On Stage and in Theaters, Corrie ten Boom Testifies Again

How Rabbit Room playwright A.S. Peterson adapted ‘The Hiding Place’ for a new generation.

The story of one humble Dutch family has long riveted American evangelicals. Corrie and Betsie ten Boom, simple Christian watchmakers living with their father in the Netherlands, risked everything to protect their Jewish neighbors from the Holocaust. And they endured unspeakable evil at the hands of the Nazis with faith, hope, and Scripture, always testifying to the goodness of God and the power of forgiveness.

More than 50 years after the ten Booms’ story first reached American audiences with the publication of The Hiding Place , audiences packed a Nashville theater to see it retold on stage. Next week, the Rabbit Room’s theatrical production of The Hiding Place is coming to cinemas across the US, with two special showings in more than 800 locations on August 3 and 5.

CT caught up with playwright A. S. “Pete” Peterson to ask him about the challenge of adaptation, the problems with portraying Nazis, his incarnational understanding of theater, and the compelling, convicting mystery that’s at the heart of the ten Booms’ testimony.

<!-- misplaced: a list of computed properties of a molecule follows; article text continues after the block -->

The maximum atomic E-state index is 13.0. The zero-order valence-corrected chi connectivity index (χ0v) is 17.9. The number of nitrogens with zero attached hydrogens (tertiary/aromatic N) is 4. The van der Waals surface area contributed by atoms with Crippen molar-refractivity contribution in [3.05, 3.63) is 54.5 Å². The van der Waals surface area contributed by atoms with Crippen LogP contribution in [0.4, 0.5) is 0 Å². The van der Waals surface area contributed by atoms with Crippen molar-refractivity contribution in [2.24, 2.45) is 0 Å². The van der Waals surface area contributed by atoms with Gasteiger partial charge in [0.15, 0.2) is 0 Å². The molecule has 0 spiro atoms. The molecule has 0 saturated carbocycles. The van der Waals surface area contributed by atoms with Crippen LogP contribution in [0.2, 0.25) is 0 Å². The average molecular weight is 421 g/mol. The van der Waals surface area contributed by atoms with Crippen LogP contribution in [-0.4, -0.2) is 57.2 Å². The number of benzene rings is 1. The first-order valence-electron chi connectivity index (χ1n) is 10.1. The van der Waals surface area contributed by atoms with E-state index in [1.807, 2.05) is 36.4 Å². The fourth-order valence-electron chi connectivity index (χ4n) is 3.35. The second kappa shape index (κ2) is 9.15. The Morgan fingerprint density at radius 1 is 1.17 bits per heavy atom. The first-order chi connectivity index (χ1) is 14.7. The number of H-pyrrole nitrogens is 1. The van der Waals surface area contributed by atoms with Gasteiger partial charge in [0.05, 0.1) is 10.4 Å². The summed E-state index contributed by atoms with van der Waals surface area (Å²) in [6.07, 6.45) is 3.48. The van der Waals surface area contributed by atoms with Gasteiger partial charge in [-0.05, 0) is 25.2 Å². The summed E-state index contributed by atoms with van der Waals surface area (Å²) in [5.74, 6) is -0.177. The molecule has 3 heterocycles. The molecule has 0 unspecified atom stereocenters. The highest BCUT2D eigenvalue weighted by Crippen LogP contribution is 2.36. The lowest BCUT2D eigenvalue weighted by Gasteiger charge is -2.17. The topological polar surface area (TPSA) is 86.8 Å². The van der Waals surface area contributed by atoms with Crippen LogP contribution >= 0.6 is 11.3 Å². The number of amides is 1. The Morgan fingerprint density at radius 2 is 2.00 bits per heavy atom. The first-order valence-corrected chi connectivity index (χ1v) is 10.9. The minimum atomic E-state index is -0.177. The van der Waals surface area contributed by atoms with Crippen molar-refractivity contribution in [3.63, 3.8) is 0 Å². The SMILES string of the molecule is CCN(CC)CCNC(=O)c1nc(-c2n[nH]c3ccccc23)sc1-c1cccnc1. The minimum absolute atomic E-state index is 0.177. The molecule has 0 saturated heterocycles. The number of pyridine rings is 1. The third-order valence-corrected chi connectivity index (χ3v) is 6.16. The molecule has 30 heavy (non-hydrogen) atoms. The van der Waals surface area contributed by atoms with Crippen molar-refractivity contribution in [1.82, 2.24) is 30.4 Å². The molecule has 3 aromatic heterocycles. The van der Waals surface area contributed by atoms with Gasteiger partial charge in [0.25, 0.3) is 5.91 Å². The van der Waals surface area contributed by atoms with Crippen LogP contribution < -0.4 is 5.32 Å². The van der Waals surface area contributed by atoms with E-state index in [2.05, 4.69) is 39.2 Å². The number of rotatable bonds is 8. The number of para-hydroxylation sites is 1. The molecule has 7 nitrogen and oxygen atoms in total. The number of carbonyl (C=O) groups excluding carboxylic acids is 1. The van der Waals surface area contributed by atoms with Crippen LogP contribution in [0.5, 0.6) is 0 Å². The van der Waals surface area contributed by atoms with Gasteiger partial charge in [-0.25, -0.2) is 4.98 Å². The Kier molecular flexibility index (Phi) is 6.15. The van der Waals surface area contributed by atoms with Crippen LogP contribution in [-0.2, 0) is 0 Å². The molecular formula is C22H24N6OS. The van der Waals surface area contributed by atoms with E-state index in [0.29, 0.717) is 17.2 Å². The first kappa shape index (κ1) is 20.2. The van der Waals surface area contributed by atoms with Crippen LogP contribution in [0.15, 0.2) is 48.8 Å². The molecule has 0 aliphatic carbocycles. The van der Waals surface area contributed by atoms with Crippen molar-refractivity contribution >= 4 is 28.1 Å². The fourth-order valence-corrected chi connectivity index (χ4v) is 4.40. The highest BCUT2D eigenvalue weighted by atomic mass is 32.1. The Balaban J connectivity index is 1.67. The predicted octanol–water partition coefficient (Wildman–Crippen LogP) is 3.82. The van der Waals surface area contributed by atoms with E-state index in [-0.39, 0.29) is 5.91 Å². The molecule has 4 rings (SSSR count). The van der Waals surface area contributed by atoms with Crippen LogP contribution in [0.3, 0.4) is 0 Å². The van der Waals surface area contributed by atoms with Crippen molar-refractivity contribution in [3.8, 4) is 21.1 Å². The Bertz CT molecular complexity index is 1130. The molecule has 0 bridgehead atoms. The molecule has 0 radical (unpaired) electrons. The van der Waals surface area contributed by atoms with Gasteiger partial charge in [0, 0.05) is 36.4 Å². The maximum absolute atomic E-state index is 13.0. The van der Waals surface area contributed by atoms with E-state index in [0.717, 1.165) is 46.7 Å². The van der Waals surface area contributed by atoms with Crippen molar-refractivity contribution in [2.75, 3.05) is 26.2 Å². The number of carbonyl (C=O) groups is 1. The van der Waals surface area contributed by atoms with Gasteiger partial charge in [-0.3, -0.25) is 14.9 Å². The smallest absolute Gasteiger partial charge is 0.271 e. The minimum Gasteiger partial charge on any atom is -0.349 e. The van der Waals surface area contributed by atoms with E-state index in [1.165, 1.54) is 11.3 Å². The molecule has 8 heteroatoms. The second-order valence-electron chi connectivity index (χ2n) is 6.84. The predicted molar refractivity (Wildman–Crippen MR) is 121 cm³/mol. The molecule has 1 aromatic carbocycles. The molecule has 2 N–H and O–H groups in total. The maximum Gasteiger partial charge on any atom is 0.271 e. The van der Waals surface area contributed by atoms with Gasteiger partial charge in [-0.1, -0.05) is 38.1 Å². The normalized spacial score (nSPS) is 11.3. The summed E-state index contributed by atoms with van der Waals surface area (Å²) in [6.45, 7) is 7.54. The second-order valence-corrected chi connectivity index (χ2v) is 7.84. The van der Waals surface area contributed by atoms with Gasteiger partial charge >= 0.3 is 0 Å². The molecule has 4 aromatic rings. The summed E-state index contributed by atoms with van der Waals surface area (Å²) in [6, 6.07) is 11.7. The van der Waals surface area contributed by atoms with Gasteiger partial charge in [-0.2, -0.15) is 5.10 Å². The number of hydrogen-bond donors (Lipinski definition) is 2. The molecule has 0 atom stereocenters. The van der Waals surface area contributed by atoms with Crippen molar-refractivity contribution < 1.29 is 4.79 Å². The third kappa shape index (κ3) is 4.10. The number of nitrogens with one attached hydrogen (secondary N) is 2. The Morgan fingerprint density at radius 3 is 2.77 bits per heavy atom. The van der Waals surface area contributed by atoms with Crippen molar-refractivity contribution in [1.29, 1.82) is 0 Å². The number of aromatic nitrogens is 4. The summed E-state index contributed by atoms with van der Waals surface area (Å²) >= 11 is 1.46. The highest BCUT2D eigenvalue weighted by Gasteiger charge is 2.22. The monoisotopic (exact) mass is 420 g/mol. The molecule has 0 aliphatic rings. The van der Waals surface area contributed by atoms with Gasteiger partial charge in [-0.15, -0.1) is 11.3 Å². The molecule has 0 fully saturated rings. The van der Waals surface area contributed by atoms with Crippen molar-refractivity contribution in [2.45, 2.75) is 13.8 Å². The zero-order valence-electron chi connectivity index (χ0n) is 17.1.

Why do you think Corrie ten Boom’s story still grabs us? What it is about The Hiding Place that’s so compelling?

Corrie ten Boom and her family are part of our cloud of witnesses. They have stood in a place where we cannot and can testify to something we cannot understand. That gives me, I think, the opportunity to believe in the absence of evidence that I can see myself.

There’s a mystery at the heart of the story that’s almost impossible to define. The sense that the ten Booms had of the sovereignty of God and their ability to be grateful in the worst circumstances essentially do not make sense. But I don’t mean that they’re crazy. …

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